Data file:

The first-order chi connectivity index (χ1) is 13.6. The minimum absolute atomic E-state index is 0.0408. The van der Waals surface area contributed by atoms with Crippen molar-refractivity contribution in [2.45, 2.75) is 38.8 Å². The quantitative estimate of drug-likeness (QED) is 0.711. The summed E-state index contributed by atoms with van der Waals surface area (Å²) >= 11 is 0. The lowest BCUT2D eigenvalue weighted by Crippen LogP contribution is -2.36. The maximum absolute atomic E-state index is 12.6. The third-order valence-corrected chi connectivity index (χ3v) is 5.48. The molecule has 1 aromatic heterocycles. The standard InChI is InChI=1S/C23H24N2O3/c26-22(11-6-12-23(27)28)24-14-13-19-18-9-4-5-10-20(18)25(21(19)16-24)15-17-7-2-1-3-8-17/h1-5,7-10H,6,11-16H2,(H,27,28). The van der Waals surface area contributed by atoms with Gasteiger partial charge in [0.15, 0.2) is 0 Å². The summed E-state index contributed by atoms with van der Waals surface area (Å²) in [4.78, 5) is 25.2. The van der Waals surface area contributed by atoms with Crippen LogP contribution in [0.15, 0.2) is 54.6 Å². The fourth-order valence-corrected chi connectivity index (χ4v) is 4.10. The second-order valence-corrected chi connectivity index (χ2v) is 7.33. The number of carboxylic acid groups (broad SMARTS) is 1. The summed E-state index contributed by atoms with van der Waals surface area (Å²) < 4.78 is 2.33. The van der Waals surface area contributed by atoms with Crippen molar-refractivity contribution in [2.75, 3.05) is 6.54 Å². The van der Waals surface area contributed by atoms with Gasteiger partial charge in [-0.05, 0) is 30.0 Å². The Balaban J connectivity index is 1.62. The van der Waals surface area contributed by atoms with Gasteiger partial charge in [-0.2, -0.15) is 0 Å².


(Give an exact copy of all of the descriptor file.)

The first-order chi connectivity index (χ1) is 13.6. The minimum absolute atomic E-state index is 0.0408. The van der Waals surface area contributed by atoms with Crippen molar-refractivity contribution in [2.45, 2.75) is 38.8 Å². The quantitative estimate of drug-likeness (QED) is 0.711. The summed E-state index contributed by atoms with van der Waals surface area (Å²) >= 11 is 0. The lowest BCUT2D eigenvalue weighted by Crippen LogP contribution is -2.36. The maximum absolute atomic E-state index is 12.6. The third-order valence-corrected chi connectivity index (χ3v) is 5.48. The molecule has 1 aromatic heterocycles. The standard InChI is InChI=1S/C23H24N2O3/c26-22(11-6-12-23(27)28)24-14-13-19-18-9-4-5-10-20(18)25(21(19)16-24)15-17-7-2-1-3-8-17/h1-5,7-10H,6,11-16H2,(H,27,28). The van der Waals surface area contributed by atoms with Gasteiger partial charge in [0.15, 0.2) is 0 Å². The summed E-state index contributed by atoms with van der Waals surface area (Å²) in [4.78, 5) is 25.2. The van der Waals surface area contributed by atoms with Crippen LogP contribution in [0.15, 0.2) is 54.6 Å². The fourth-order valence-corrected chi connectivity index (χ4v) is 4.10. The second-order valence-corrected chi connectivity index (χ2v) is 7.33. The number of carboxylic acid groups (broad SMARTS) is 1. The summed E-state index contributed by atoms with van der Waals surface area (Å²) < 4.78 is 2.33. The van der Waals surface area contributed by atoms with Crippen molar-refractivity contribution in [2.75, 3.05) is 6.54 Å². The van der Waals surface area contributed by atoms with Gasteiger partial charge in [-0.05, 0) is 30.0 Å². The Balaban J connectivity index is 1.62. The van der Waals surface area contributed by atoms with Gasteiger partial charge in [-0.2, -0.15) is 0 Å².